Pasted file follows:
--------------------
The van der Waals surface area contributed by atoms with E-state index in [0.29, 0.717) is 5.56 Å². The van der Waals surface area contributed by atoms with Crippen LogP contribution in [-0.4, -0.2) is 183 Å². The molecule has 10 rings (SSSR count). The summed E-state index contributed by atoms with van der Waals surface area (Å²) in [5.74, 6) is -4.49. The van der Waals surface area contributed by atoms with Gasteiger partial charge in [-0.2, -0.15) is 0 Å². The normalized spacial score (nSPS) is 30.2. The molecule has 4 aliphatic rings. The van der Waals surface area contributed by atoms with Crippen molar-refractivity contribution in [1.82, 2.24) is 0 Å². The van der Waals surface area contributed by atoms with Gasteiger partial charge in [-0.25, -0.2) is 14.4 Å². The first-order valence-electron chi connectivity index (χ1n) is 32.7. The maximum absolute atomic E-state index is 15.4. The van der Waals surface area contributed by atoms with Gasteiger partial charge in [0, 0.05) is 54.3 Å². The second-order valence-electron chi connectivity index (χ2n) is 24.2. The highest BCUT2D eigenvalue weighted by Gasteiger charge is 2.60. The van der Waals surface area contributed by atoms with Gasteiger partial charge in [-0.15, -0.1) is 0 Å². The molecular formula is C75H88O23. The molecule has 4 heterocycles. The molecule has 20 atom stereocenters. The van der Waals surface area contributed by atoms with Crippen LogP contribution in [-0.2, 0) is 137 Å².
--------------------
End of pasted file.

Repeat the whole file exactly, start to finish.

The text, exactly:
The van der Waals surface area contributed by atoms with E-state index in [0.29, 0.717) is 5.56 Å². The van der Waals surface area contributed by atoms with Crippen LogP contribution in [-0.4, -0.2) is 183 Å². The molecule has 10 rings (SSSR count). The summed E-state index contributed by atoms with van der Waals surface area (Å²) in [5.74, 6) is -4.49. The van der Waals surface area contributed by atoms with Gasteiger partial charge in [-0.2, -0.15) is 0 Å². The normalized spacial score (nSPS) is 30.2. The molecule has 4 aliphatic rings. The van der Waals surface area contributed by atoms with Crippen molar-refractivity contribution in [1.82, 2.24) is 0 Å². The van der Waals surface area contributed by atoms with Gasteiger partial charge in [-0.25, -0.2) is 14.4 Å². The first-order valence-electron chi connectivity index (χ1n) is 32.7. The maximum absolute atomic E-state index is 15.4. The van der Waals surface area contributed by atoms with Gasteiger partial charge in [0, 0.05) is 54.3 Å². The second-order valence-electron chi connectivity index (χ2n) is 24.2. The highest BCUT2D eigenvalue weighted by Gasteiger charge is 2.60. The van der Waals surface area contributed by atoms with Gasteiger partial charge in [-0.15, -0.1) is 0 Å². The molecular formula is C75H88O23. The molecule has 4 heterocycles. The molecule has 20 atom stereocenters. The van der Waals surface area contributed by atoms with Crippen LogP contribution in [-0.2, 0) is 137 Å².